0
$\begingroup$

The question given is check Whether following is countable or not

$1).$The set of all the functions from $\mathbb{Q}$ to $\left \{0,1 \right \}$

$2).$The set of all the functions from $\mathbb{Q}$ to $\left \{0,1 \right \}$ which vanish outside a finite set

solution i tried- In $1$ option we can see that number of functions is $2^{\aleph_0}$ which is uncountable

But for $2$ option i am not getting clue how to proceed further Seems like he is asking about the cardinality of set of compact support functions .

Please help

Thank you

$\endgroup$
4
  • 1
    $\begingroup$ It sounds like you might be misinterpreting (2) as referring to functions with support contained in an interval of finite measure. Such a support can still be infinite, but the intended meaning of (2) is actually that $\{x\mid f(x)=1\}$ is a finite set. $\endgroup$ – Karl Apr 21 '20 at 16:59
  • $\begingroup$ but we have to find the cardinality of set with that function but in your comment it is cardinality of set of elements which maps to $1$,can you please elaborate? $\endgroup$ – honey kumar Apr 21 '20 at 17:10
  • $\begingroup$ I wasn't answering (2), just clarifying that you're not meant to count any function that's 1 on infinitely many rational numbers, even if all of those numbers are inside an interval of finite length. $\endgroup$ – Karl Apr 21 '20 at 17:15
  • $\begingroup$ In other words, don't worry about how the elements of $\Bbb Q$ are arranged on the number line. Just think of $\Bbb Q$ as $\Bbb N$, since $\Bbb Q$ is countable. You can interpret (2) as asking for the cardinality of the collection of all finite subsets of $\Bbb N$. $\endgroup$ – Karl Apr 21 '20 at 17:29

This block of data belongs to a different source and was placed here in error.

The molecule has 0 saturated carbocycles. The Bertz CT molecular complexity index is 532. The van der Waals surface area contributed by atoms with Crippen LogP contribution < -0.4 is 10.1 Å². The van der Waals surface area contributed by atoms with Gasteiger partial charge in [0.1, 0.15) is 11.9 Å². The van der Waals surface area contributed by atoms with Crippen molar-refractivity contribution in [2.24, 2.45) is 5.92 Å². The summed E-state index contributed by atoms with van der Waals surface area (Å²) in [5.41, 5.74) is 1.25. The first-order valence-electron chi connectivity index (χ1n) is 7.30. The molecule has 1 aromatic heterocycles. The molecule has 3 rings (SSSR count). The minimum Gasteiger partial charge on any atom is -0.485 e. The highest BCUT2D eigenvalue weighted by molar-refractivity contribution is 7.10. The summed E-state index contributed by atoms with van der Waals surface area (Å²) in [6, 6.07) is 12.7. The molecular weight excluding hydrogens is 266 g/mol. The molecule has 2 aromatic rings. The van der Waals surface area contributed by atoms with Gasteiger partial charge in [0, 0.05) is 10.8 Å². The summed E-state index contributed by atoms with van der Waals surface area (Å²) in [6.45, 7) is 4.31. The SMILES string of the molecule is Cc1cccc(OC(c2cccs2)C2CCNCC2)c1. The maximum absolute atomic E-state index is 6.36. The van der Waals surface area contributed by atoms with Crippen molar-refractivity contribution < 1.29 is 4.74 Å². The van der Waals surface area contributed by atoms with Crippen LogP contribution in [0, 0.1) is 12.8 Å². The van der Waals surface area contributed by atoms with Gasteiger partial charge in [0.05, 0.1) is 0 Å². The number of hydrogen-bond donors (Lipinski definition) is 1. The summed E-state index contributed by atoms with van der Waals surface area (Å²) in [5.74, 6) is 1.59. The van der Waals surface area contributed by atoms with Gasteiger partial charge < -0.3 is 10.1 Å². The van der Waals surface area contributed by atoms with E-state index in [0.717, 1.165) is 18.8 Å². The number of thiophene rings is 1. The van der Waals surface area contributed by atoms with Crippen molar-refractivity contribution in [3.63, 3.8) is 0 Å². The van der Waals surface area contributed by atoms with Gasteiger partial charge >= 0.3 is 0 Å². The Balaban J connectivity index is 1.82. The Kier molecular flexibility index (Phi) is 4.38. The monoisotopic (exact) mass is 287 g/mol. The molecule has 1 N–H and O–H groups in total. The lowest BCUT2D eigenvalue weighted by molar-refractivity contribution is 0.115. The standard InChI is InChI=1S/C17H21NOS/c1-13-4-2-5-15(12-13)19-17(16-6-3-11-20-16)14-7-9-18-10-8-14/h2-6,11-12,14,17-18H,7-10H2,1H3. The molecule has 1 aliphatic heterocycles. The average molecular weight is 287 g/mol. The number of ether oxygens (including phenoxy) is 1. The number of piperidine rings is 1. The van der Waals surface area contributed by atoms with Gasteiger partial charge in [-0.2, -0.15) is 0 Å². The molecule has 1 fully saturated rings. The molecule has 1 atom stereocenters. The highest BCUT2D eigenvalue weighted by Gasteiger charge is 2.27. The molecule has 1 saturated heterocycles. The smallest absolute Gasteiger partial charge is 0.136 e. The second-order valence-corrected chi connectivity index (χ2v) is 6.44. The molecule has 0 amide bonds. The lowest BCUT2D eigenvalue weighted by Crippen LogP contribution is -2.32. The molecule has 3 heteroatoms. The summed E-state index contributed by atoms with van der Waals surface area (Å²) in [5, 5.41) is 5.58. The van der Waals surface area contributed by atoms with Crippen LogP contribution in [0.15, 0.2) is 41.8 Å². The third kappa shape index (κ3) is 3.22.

2
$\begingroup$

For each $n$, show that the set of functions from $\mathbb{Q}$ to $\{0,1\}$ that vanish outside a finite set of $n$ elements is countable. From here can you conclude that your set is countable?

For example, when $n=1$, we're looking for the functions that vanish at all but one point $x\in \mathbb{Q}$. Then we can easily see that there are two varieties of a such functions: (1) $f(y)=0$ for all $y\in\mathbb{Q}$, or (2) $f(y)=0$ for all $y\neq x$ and $f(x)=1$. Thus there are two functions for each $x\in \mathbb{Q}$, so this set is countable.

$\endgroup$
5
  • $\begingroup$ what is $y$ here? $\endgroup$ – honey kumar Apr 21 '20 at 17:06
  • $\begingroup$ $x$ was a distinguished element of $\mathbb{Q}$ (the unique element of the finite set in question). I used $y$ to refer to a generic element of $\mathbb{Q}$. $\endgroup$ – Nathan Lowry Apr 21 '20 at 17:26
  • $\begingroup$ i am still not getting this ,if each $x$ has two functions and $x \in \mathbb{Q}$ then still there are uncountable functions.Please can you elaborate your answer $\endgroup$ – honey kumar Apr 24 '20 at 8:25
  • $\begingroup$ For $n=1$, the functions are in bijective correspondence with the set $\mathbb{Q}\times \{0,1\}.$ A finite product of countable sets is countable. $\endgroup$ – Nathan Lowry Apr 24 '20 at 13:48
  • $\begingroup$ Maybe here's a more constructive hint: Show that for each $k$, the functions of this kind are in bijective correspondence with $\mathbb{Q}^k \times \{0,1,\dots, 2^k\}$. $\endgroup$ – Nathan Lowry Apr 24 '20 at 13:56

Your Answer

By clicking “Post Your Answer”, you agree to our terms of service, privacy policy and cookie policy

Not the answer you're looking for? Browse other questions tagged or ask your own question.